The Uyghur Diaspora in Central Asia and Europe Against the Chinese Concentration Camps

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As the Chinese state recently intensified its colonial violence against Muslim Uyghurs and incarcerated hundreds of thousands of them in camps, Dilnur Reyhan tells us about the way the Uyghur diaspora currently organizes to build up international solidarity.

Article published in The Funambulist 24 (July-August 2019) Futurisms. Click here to access the rest of the issue.

Since the end of 2016, when China brutally worsened its policy in the Uyghur region, there has been major shifts in the responses of the Uyghur diaspora around the world. Since the 1990s, Uyghur organizations in various countries, especially in those that operate through the representative democracy model, have tried to publicize the Uyghur cause by working to raise awareness on the China-Uyghur ‘crisis’ and to influence public opinion — especially in Turkey — generally with the aim of influencing foreign policy and other public policies relating to the Uyghur Region. Yet, many members of the diaspora remained silent in the hopes of being able to travel to China. The designation of Chen Quanguo as head of the autonomous Uyghur region of Xinjiang has changed this situation, cutting off all Uyghurs from their families, including the ability to go to visit them without fearing for their safety. China’s fascist policy of considering all Turkic-speaking peoples, especially Uyghurs, as potentially dangerous and implementing the elimination of their identity has forced many quiet and non-politically active members of the diaspora to speak out and join the diasporic movement.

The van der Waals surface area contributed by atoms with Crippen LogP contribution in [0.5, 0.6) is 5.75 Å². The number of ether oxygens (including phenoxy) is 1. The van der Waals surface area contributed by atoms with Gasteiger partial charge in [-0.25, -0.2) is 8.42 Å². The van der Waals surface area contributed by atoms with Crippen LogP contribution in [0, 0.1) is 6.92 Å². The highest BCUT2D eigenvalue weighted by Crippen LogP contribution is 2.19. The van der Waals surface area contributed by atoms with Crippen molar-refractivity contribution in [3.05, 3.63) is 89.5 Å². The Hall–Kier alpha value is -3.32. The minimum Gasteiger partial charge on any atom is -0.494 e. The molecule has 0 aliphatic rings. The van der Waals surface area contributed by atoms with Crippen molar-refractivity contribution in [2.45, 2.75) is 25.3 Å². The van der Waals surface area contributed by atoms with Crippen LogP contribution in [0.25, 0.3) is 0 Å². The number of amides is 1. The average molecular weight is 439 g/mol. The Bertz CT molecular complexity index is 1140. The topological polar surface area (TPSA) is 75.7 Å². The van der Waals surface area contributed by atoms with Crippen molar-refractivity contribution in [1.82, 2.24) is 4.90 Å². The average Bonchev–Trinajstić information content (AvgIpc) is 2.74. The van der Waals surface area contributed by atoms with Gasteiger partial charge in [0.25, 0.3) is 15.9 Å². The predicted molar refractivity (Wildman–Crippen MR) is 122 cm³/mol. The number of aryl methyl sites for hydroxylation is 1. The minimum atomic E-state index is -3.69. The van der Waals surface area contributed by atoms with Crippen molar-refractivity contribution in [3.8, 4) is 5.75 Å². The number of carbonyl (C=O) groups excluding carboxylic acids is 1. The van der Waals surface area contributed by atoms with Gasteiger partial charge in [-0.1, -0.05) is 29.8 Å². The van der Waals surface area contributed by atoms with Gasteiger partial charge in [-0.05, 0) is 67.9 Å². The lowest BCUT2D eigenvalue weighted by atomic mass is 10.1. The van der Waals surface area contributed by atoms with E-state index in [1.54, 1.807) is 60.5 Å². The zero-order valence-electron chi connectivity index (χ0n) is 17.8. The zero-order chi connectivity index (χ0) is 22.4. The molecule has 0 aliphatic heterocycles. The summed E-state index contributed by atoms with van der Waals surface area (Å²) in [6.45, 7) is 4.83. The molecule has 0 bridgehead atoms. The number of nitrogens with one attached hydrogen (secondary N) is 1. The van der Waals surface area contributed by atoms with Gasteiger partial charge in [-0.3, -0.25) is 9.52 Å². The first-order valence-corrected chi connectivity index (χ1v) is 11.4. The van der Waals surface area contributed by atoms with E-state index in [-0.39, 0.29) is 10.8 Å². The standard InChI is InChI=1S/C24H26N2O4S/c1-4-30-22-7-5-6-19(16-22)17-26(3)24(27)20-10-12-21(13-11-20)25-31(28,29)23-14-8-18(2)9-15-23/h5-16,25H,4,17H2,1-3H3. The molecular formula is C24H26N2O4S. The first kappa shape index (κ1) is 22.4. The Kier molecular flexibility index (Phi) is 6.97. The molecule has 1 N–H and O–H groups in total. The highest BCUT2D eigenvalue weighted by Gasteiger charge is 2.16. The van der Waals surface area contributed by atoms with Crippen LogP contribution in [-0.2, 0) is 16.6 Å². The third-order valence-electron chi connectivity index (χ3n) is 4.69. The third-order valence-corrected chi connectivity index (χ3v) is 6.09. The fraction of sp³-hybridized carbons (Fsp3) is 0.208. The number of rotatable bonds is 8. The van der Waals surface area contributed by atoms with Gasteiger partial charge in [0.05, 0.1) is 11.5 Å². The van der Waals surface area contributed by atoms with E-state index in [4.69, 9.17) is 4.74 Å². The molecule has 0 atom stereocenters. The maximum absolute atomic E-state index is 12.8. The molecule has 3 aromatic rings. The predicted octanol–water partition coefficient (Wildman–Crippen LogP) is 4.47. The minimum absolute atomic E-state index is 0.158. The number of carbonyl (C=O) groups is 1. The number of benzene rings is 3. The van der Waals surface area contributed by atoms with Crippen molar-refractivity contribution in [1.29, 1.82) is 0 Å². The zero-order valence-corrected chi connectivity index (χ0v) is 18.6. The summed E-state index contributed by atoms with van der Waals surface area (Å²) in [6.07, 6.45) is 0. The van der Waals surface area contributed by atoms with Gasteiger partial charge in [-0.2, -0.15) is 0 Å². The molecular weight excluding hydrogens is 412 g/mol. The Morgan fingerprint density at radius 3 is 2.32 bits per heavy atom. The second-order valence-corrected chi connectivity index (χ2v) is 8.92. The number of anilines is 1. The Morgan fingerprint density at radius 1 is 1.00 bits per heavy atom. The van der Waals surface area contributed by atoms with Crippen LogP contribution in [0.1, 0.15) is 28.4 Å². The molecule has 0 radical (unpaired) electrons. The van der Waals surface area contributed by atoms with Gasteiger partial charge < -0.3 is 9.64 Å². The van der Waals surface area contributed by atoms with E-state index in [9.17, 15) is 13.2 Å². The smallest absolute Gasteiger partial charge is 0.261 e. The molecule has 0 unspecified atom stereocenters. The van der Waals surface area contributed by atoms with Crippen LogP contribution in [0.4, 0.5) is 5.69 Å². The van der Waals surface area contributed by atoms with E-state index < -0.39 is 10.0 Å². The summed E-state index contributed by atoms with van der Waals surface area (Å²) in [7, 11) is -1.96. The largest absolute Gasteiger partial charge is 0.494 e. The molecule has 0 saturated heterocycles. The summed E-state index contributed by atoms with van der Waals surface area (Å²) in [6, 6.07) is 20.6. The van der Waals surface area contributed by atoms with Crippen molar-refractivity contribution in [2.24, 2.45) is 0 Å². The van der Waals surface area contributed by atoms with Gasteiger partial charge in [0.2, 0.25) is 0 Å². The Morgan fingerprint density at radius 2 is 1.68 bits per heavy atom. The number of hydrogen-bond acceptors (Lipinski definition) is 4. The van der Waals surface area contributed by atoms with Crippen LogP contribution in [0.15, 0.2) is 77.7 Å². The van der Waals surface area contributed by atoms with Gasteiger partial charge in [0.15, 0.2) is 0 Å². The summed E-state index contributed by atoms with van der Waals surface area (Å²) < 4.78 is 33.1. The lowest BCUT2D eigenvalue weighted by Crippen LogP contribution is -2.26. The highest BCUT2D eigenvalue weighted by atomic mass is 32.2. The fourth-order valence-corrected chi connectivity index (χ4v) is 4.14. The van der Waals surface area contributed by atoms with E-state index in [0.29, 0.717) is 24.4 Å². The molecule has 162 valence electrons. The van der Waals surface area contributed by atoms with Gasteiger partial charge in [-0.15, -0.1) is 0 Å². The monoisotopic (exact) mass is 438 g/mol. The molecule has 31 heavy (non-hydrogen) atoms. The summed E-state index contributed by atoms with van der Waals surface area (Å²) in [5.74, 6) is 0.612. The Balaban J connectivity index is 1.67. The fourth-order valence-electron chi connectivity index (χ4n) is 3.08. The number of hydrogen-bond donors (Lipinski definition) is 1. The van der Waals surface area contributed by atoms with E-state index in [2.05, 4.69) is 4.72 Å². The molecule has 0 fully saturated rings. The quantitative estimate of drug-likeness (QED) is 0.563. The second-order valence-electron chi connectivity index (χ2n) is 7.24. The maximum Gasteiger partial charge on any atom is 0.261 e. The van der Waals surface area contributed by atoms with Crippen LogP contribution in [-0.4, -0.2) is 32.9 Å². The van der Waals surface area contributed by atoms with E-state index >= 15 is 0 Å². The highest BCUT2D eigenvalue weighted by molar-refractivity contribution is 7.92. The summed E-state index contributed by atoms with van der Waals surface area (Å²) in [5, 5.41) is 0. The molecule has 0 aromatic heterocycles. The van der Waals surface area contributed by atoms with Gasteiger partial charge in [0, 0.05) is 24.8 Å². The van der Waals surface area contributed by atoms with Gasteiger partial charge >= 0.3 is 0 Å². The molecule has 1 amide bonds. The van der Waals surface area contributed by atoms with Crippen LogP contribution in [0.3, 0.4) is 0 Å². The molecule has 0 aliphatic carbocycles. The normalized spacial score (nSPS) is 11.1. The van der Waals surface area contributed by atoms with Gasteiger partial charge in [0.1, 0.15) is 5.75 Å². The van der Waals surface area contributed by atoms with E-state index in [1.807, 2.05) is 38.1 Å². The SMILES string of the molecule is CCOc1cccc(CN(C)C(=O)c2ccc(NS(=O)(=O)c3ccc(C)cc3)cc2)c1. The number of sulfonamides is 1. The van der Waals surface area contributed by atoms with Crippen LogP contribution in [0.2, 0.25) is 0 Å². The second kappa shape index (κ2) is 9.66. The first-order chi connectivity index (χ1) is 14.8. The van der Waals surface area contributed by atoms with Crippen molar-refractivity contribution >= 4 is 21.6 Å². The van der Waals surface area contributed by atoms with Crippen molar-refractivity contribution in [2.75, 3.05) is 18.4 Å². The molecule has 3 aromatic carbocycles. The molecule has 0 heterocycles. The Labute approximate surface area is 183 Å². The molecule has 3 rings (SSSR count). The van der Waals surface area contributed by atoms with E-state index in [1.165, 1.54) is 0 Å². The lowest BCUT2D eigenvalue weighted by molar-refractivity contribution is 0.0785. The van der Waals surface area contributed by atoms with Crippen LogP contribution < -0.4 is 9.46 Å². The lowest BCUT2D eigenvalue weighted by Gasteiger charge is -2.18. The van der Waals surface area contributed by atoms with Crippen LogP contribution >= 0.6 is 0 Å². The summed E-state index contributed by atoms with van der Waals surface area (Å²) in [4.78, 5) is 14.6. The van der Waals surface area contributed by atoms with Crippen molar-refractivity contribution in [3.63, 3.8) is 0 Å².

The Uyghurs of Russian-speaking Central Asia occupy an extremely important place in the Uyghur diasporic movement. For a long time, they were rather underestimated by the leadership of the World Uyghur Congress (WUC) even though it included the political figure Qehriman Ghojamberdi of Kazakhstan and the ITTIPAQ (“Unite” in Uyghur) Association of Kyrgyzstan. This has changed in recent years, especially since the Congress is fractured around the presidency of businesswoman Rebiya Kadeer, who is largely supported by the Central Asian diaspora. During the congress of Paris in summer 2015, Central Asian Uyghur representatives came in large numbers to support the former president, even organizing a ceremony of Ton (the traditional dress of honor). The ITTIPAQ Association even proudly re-electing Kadeer despite the unhappy voters.

Their importance in the diasporic movement is even more felt, because of their numbers, since the petitions against the Chinese concentration camps have multiplied. Indeed, estimated between 500,000 to a million, the Central Asian Uyghurs weigh heavily now in the legitimacy of these organizations and in the success of international actions that require a popular mobilization of the diaspora.